Wow. I never would have guessed we’d be debating whether or not Luke choked the guards. It always seemed completely obvious to me that he was choking them. Funny how that works.
As for the comparison of Luke versus Ben and Yoda… honestly, the way we ultimately see it presented in the prequels makes it very difficult to swallow what they did, and I find it very difficult to defend it outside of, “We need to tie up loose ends and get everyone to where they are in the first movie.” Honestly, the concept would have worked much better with the earlier interpretations of the Sith as a large organization of anti-Jedi. Then, with Obi-Wan and Yoda being the only two against a huge force of Sith, it makes sense for them to flee for their lives. But with the whole rule of two, it makes no sense. I mean, from Ben’s point of view, he just killed one of the two, leaving only the Emperor, and yet right then is the moment he decides he has to get away? I mean, in the original trilogy, Obi-Wan has to use obfuscation just to get past the stormtroopers on the Death Star. But in the prequel context, the Emperor’s clone troopers, the only other means of enforcement he has besides Vader, are cut down like butter by Obi-Wan and Yoda. They’re no threat at all. So rather than team up against the Emperor or leading a rebellion… they just go into hiding, leaving everyone to suffer at the hands of Imperial tyranny.
Honestly, Luke’s motivations seem extremely plausible by comparison.
Well, it’s one of those things you don’t want the audience to know for sure before it happens; otherwise, all the tension has just been removed. If Luke had said beforehand, “I’m just a vision,” or he walked through a wall or something, then, blammo, the whole sequence is ruined! You need to be on the edge of your seat, wondering how Luke survived the barrage of AT-AT fire, or if Kylo really did just strike him down. As I said in my previous post, I wonder if it already WAS too obvious since I guessed it immediately. But while I had correctly guessed, I wasn’t committed to it. I wasn’t sure if I was right. Therefore, I was totally in the moment when all of those things happened, and I was genuinely scared when both of those attacks happened. And then when I realized I had been right, which is exactly when the movie wanted me to know I was right, it was very satisfying.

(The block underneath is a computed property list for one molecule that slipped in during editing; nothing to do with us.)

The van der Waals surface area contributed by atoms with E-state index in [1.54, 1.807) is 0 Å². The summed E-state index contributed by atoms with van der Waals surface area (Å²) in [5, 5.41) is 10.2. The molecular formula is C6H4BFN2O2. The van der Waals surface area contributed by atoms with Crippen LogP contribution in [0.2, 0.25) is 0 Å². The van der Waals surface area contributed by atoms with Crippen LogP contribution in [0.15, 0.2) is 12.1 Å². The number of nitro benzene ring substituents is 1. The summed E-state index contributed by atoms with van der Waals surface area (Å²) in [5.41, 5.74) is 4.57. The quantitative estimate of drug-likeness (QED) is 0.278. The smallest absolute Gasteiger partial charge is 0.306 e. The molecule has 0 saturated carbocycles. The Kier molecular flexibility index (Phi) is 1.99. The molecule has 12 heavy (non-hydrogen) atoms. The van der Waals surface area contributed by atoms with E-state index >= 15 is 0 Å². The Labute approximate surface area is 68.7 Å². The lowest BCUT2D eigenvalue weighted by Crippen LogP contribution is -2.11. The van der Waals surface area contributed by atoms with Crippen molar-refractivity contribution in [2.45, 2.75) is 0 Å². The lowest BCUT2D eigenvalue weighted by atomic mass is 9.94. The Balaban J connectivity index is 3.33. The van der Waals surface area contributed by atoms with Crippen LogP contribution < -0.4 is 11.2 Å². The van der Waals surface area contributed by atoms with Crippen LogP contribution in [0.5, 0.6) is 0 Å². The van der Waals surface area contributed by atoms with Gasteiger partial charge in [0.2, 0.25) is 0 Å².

Let it play out as a conversation between Chewie and 3PO, that let’s us use our imagination a bit more and a few suggestive growls could mean “hunky cabana boy.”
“I hear he’s fluent in over six million forms of gratification!”